Aug. 24 & 25 at 8 p.m., Aug. 26 at 5 p.m.
The Village Playhouse
730 Coleman Blvd., Mt. Pleasant
Blogs aren't all insane rants and shameless celebrity gossip. Some, like Gene's Public Domain, can educate, entertain, and help people.
By putting their journals online for all to see, bloggers are able to distance themselves from what they write by uploading it into the impersonal ether. But the feedback they receive makes a blog more interactive than any traditional diary could be. Isle of Palms actress Gene Glave found this out when she documented her cancer treatment in her Public Domain LiveJournal. She started the blog in 2004 and found it invaluable when a large malignant tumor was discovered in her breast in January 2006.
"I did it to get the terror of cancer out of my head and heart and into the written word where it was powerless and controllable," says Glave. "When I was growing up people didn't talk about breast cancer — it was a dirty little secret. I wanted to put it out there."
She also found that she could go back and read it and laugh at the situations she found herself in — from wearing a pink Dolly Parton wig to being mistaken for a man. "That hurt my feelings," she says. "Being bald wasn't so bad, except I looked like Mr. Spock's sister because my ears are pointed."
As Glave continued to write on an almost daily basis, she started to get a lot of hits. Some were from friends, family members, and other supporters. Others were from fellow cancer sufferers who were going through the same trauma experience. Some found her by accident while googling a chemotherapy drug. It was Glave's wit and tenacity that kept them coming back to read more.
Writing the blog empowered Glave, particularly when she was contacted by chemo patients who admired her openness or thanked her for making them laugh in a very dark time. She felt like she'd made a difference to "someone who was feeling as shitty as I was."
When Glave started to win her fight against cancer, Village Playhouse Producing Director Keely Enright urged her to put together an extensive story about her illness. Glave didn't take her seriously when she first suggested turning the blogs into a one-woman show. "I had to ask her a bunch of times," says Enright. "There was so much to the story, I was confident that it was powerful, and I knew it would make good theatre. She profoundly affected people throughout the nation."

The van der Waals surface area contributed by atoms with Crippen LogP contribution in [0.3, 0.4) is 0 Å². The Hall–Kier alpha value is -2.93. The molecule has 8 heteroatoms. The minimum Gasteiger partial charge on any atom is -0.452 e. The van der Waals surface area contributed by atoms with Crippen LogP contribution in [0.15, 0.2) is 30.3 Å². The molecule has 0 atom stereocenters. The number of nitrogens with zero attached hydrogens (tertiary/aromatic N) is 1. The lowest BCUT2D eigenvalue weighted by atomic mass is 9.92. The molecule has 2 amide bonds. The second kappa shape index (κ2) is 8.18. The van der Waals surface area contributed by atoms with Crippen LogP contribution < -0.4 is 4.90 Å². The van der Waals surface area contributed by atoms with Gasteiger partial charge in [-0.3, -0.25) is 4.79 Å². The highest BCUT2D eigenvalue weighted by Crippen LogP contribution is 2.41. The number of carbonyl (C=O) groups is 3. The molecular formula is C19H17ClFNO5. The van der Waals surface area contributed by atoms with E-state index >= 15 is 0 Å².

Enright had worked with Glave many times — notably in a female version of The Odd Couple and Collected Stories, where Glave played an intense cancer patient. Enright knew that the actress could handle a solo show and offered to direct a stage version of her blog. Glave created a simply set 100-minute production called The Mammalogues, taking audiences through her 18-month "project" to beat her cancer and stop it from impeding her life, work, and relationships.
The writer and director hope that The Mammalogues will return and be staged at the Village Playhouse and elsewhere. Until then, Glave will incorporate parts of the show into talks she'll be giving at a Susan G. Komen survivor seminar and at Roper St. Francis, where she's manager of pediatric services.
"My colleagues were good to me," she says. "I had amazing support from my friends, family, and church. I got more than anyone should deserve. I want to pay that forward for the rest of my life — I have to."
Glave continues to disseminate information in a lighthearted way through her blog at www.geneglave.livejournal.com, using her own experiences to address cancer terminology, breast self-exams, and ways to get through treatment with dignity and humor. It's enough to give blogs a good name.
"The journal's really about her rejoicing in her life," says Enright. "On stage, no one could tell the story as directly as her. She's turned a devastating experience into something positive that she's touched other people with. I'm confident that it will not end with this weekend."